I loved this pastel drawing, a forgery passed off as Bob Dylan’s work a week or so ago, but actually a rather great picture of The Band. As Richard Manuel sang “The hoot owl and his song, will bring you along / Where else on earth would you wanna go?”


This NY Times video, by Maximilien Van Aertryck and Axel Danielson, is simply people climbing up a Ten Meter Diving Platform and jumping off. The twist is that none of them has ever done it before, and it takes some negotiating, either with friends or themselves, as they build up the courage to do it. And the reason that I’m writing about it is that the editing of the film is so brilliant, and the sounds are as important as the visuals. Tension and release personified – finger clicking, nervous scratching and deep breaths before the screams and the splash.

Tim and I meet at Spiritland, somewhere that I’ve been meaning to go to since it opened. Then a couple of days later, Oobah Butler on Mr. Hyde wrote a piece on it that perfectly summed up my mixed feelings about it.

“Novelty has become the lifeblood of London. Most new spots open with a sideways glance, crazed gurn and elbow nudge, rather than straight-faced sincerity. But a new hero is bucking the trend: Spiritland, the “listening bar” in Kings Cross that’s “a paradise for anyone from the aficionado to the curious”. It definitely takes itself seriously, from its one-of-a-kind speaker system to DJ sets from big names like Hot Chip and Jarvis Cocker. And that’s great! But one issue: what the hot hell is a listening bar? Dudes in At The Drive-In T-shirts who occasionally look up from their William Burroughs novel to give an appreciative nod? An immersive experience that leaves no room for anything but absorbing tunes? One so intoxicating that it can get you drunk on music? I tried to stay sober on a Thursday night to find out.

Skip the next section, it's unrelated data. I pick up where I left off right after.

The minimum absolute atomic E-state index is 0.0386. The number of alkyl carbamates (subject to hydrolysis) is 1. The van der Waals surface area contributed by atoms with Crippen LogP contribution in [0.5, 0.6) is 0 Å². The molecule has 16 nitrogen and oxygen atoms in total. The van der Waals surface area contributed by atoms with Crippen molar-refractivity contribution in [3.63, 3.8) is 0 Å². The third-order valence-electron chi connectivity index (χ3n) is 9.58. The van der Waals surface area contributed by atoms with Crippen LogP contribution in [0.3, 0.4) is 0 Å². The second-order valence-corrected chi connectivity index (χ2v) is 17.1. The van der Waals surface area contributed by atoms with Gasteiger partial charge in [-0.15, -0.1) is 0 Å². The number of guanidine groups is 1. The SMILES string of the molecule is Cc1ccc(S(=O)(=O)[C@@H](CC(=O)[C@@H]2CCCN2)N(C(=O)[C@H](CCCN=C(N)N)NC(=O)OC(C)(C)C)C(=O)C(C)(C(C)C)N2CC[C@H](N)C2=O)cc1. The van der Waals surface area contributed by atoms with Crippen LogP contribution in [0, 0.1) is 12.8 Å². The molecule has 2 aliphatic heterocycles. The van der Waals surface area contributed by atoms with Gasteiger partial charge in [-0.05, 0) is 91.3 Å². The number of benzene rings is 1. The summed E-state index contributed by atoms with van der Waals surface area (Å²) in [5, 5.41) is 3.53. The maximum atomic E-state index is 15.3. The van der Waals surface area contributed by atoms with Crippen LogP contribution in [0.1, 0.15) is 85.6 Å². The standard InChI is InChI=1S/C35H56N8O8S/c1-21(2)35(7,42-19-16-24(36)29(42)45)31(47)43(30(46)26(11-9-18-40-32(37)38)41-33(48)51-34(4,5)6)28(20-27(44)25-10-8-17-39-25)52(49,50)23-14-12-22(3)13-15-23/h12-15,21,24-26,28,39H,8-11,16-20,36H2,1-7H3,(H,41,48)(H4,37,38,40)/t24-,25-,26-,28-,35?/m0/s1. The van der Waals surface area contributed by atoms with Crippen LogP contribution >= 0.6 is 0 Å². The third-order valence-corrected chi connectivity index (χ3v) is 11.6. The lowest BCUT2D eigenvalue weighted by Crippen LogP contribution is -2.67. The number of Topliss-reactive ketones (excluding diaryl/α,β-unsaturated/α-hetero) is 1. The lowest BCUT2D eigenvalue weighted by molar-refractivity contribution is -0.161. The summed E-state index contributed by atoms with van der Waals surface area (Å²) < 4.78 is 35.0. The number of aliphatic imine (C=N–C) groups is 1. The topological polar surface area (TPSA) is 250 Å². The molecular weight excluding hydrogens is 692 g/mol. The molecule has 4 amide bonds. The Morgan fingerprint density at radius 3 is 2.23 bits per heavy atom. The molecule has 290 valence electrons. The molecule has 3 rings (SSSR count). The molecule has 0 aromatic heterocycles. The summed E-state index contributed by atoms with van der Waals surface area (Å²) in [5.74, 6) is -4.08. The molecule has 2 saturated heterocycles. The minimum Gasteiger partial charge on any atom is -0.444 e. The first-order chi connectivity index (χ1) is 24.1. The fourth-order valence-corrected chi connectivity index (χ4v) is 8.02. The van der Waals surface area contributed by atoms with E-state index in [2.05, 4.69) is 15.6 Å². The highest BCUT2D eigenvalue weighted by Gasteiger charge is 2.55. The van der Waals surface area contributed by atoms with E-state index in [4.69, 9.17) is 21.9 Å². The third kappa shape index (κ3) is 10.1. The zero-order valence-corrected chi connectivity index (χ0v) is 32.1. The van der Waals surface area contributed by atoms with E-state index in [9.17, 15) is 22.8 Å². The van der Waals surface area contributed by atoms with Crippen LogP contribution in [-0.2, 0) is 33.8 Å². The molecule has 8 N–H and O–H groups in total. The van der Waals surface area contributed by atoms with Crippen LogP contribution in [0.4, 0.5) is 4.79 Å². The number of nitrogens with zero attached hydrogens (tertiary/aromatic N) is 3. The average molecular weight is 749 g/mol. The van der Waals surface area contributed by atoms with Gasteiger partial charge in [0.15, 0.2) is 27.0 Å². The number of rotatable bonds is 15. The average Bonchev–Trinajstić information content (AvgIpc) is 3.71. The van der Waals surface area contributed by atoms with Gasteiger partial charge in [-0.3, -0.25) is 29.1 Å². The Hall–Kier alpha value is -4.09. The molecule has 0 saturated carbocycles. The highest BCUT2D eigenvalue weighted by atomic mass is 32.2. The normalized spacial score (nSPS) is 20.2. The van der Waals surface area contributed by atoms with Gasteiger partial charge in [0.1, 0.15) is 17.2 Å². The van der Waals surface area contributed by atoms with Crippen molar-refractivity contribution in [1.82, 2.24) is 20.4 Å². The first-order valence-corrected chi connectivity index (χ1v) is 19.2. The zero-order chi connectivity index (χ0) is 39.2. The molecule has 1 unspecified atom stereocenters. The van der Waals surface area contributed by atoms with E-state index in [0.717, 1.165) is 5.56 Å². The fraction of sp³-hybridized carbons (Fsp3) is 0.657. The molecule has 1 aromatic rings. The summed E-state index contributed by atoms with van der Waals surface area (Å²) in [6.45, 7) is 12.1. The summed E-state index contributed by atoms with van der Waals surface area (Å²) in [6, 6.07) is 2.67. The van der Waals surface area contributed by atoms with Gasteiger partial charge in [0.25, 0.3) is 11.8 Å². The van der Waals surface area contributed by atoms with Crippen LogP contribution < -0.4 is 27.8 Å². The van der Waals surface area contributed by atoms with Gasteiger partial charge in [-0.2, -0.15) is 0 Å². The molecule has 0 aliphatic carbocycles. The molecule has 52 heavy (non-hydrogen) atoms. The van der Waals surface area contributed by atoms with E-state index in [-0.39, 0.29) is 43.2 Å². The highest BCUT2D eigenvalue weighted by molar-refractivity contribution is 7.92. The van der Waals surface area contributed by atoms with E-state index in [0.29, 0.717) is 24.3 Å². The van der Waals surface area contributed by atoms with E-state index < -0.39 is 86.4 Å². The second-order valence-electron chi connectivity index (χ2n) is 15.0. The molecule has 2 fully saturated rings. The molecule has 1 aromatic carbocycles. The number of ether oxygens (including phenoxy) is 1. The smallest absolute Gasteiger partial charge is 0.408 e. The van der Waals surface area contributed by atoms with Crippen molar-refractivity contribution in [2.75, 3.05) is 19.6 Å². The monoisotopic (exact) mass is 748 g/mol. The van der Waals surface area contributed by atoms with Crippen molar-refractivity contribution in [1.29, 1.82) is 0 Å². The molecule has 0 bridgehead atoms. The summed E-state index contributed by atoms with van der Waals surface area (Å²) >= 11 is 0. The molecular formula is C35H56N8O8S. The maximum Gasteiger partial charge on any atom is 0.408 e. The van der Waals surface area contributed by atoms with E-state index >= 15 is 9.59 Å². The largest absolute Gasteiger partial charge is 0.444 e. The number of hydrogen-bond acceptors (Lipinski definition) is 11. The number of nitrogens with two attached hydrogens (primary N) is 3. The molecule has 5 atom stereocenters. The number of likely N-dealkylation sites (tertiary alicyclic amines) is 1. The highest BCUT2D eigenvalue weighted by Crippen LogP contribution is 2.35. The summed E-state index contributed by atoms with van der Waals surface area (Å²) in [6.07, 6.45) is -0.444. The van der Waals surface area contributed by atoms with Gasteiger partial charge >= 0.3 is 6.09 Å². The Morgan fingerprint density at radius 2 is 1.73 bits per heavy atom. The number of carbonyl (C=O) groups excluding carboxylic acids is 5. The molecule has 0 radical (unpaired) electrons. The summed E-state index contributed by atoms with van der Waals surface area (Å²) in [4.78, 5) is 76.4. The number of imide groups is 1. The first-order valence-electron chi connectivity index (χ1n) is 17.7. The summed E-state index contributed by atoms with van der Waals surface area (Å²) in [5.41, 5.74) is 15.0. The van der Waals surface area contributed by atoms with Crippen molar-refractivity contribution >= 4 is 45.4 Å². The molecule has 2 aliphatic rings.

Spiritland is tucked away in a ghost town of half-finished apartment buildings, mournful Bella Italias and broad, empty streets. It’s a diverse crowd, but everyone has one thing in common: we’re sat in a spartan room with dinner and drinks, facing The Bloody Big Music Blaster. Neither imbalanced nor throttling, the setup sounds wonderful. It’s official: I am woozy; totally drunk on music. But getting there requires an indulgent, eyes-closed isolationism that goes against its appeal to groups going out. You can have a table-banging debate about zero-hours contracts with the squad, or you can surrender to sound and fully appreciate the tech. Doing both is harder.